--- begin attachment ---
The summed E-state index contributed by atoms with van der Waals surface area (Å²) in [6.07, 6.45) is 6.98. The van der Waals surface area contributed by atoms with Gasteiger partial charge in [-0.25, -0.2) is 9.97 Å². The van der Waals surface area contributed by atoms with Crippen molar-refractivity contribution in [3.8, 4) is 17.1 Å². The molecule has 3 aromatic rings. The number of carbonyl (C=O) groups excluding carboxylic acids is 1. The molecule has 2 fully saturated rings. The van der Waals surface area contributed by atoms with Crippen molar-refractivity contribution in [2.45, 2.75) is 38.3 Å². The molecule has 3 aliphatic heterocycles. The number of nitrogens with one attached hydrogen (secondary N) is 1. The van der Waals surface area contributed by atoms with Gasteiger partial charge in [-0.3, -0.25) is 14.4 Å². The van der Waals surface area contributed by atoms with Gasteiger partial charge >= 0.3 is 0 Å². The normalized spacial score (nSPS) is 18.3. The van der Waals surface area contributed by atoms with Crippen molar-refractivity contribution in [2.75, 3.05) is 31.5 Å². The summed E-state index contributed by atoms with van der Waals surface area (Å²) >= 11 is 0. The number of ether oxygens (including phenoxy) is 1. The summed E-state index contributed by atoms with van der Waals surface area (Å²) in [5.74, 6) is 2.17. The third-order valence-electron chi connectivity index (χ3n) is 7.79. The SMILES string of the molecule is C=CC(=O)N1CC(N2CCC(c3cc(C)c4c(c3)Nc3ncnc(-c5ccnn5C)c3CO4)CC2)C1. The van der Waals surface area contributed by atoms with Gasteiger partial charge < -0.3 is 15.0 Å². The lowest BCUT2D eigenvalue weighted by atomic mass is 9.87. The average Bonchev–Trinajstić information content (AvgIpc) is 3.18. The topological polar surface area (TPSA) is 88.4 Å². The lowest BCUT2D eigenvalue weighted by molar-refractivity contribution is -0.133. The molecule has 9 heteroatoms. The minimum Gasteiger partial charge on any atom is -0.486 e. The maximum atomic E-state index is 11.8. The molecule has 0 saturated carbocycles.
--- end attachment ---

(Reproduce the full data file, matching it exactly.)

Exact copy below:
The summed E-state index contributed by atoms with van der Waals surface area (Å²) in [6.07, 6.45) is 6.98. The van der Waals surface area contributed by atoms with Gasteiger partial charge in [-0.25, -0.2) is 9.97 Å². The van der Waals surface area contributed by atoms with Crippen molar-refractivity contribution in [3.8, 4) is 17.1 Å². The molecule has 3 aromatic rings. The number of carbonyl (C=O) groups excluding carboxylic acids is 1. The molecule has 2 fully saturated rings. The van der Waals surface area contributed by atoms with Crippen molar-refractivity contribution in [2.45, 2.75) is 38.3 Å². The molecule has 3 aliphatic heterocycles. The number of nitrogens with one attached hydrogen (secondary N) is 1. The van der Waals surface area contributed by atoms with Gasteiger partial charge in [-0.3, -0.25) is 14.4 Å². The van der Waals surface area contributed by atoms with Gasteiger partial charge >= 0.3 is 0 Å². The normalized spacial score (nSPS) is 18.3. The van der Waals surface area contributed by atoms with Crippen molar-refractivity contribution in [2.75, 3.05) is 31.5 Å². The summed E-state index contributed by atoms with van der Waals surface area (Å²) >= 11 is 0. The number of ether oxygens (including phenoxy) is 1. The summed E-state index contributed by atoms with van der Waals surface area (Å²) in [5.74, 6) is 2.17. The third-order valence-electron chi connectivity index (χ3n) is 7.79. The SMILES string of the molecule is C=CC(=O)N1CC(N2CCC(c3cc(C)c4c(c3)Nc3ncnc(-c5ccnn5C)c3CO4)CC2)C1. The van der Waals surface area contributed by atoms with Gasteiger partial charge < -0.3 is 15.0 Å². The lowest BCUT2D eigenvalue weighted by atomic mass is 9.87. The average Bonchev–Trinajstić information content (AvgIpc) is 3.18. The topological polar surface area (TPSA) is 88.4 Å². The lowest BCUT2D eigenvalue weighted by molar-refractivity contribution is -0.133. The molecule has 9 heteroatoms. The minimum Gasteiger partial charge on any atom is -0.486 e. The maximum atomic E-state index is 11.8. The molecule has 0 saturated carbocycles.